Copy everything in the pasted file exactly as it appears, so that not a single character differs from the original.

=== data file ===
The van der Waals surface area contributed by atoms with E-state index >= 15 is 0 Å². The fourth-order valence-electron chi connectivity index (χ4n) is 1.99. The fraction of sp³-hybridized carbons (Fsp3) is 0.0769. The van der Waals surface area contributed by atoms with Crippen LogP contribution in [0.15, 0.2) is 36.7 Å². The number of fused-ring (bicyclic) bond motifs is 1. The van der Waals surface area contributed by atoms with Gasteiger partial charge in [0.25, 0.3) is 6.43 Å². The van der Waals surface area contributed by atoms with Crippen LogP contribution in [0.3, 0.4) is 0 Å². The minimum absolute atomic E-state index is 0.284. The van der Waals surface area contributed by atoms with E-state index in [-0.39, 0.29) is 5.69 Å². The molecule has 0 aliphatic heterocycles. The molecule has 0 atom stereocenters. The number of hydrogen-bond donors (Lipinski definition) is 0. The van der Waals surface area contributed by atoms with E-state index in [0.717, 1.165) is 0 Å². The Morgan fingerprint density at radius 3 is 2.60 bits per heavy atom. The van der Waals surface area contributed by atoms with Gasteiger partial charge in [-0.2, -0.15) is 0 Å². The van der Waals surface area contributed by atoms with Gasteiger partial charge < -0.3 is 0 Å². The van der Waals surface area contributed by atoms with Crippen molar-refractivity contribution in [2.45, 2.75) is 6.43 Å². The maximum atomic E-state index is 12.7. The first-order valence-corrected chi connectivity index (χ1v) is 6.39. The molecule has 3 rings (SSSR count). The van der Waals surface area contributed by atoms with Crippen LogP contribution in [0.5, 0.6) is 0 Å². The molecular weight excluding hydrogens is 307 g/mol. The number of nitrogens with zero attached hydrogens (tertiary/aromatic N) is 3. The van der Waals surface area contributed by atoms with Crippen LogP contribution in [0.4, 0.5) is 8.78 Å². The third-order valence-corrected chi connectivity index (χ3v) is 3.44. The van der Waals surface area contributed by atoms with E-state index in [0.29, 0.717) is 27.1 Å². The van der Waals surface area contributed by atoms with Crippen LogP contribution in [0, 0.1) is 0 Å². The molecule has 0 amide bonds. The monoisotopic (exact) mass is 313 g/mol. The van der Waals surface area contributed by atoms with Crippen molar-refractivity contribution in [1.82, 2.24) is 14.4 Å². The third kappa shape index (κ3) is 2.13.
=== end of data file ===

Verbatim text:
The van der Waals surface area contributed by atoms with E-state index >= 15 is 0 Å². The fourth-order valence-electron chi connectivity index (χ4n) is 1.99. The fraction of sp³-hybridized carbons (Fsp3) is 0.0769. The van der Waals surface area contributed by atoms with Crippen LogP contribution in [0.15, 0.2) is 36.7 Å². The number of fused-ring (bicyclic) bond motifs is 1. The van der Waals surface area contributed by atoms with Gasteiger partial charge in [0.25, 0.3) is 6.43 Å². The van der Waals surface area contributed by atoms with Crippen LogP contribution in [0.3, 0.4) is 0 Å². The minimum absolute atomic E-state index is 0.284. The van der Waals surface area contributed by atoms with E-state index in [-0.39, 0.29) is 5.69 Å². The molecule has 0 aliphatic heterocycles. The molecule has 0 atom stereocenters. The number of hydrogen-bond donors (Lipinski definition) is 0. The van der Waals surface area contributed by atoms with E-state index in [0.717, 1.165) is 0 Å². The Morgan fingerprint density at radius 3 is 2.60 bits per heavy atom. The van der Waals surface area contributed by atoms with Gasteiger partial charge in [-0.2, -0.15) is 0 Å². The van der Waals surface area contributed by atoms with Gasteiger partial charge < -0.3 is 0 Å². The van der Waals surface area contributed by atoms with Crippen molar-refractivity contribution in [2.45, 2.75) is 6.43 Å². The maximum atomic E-state index is 12.7. The first-order valence-corrected chi connectivity index (χ1v) is 6.39. The molecule has 3 rings (SSSR count). The van der Waals surface area contributed by atoms with Crippen LogP contribution in [0.5, 0.6) is 0 Å². The molecular weight excluding hydrogens is 307 g/mol. The number of nitrogens with zero attached hydrogens (tertiary/aromatic N) is 3. The van der Waals surface area contributed by atoms with Crippen LogP contribution in [0.4, 0.5) is 8.78 Å². The third-order valence-corrected chi connectivity index (χ3v) is 3.44. The van der Waals surface area contributed by atoms with E-state index in [0.29, 0.717) is 27.1 Å². The van der Waals surface area contributed by atoms with Crippen LogP contribution in [0, 0.1) is 0 Å². The molecule has 0 amide bonds. The monoisotopic (exact) mass is 313 g/mol. The van der Waals surface area contributed by atoms with Crippen molar-refractivity contribution in [1.82, 2.24) is 14.4 Å². The third kappa shape index (κ3) is 2.13.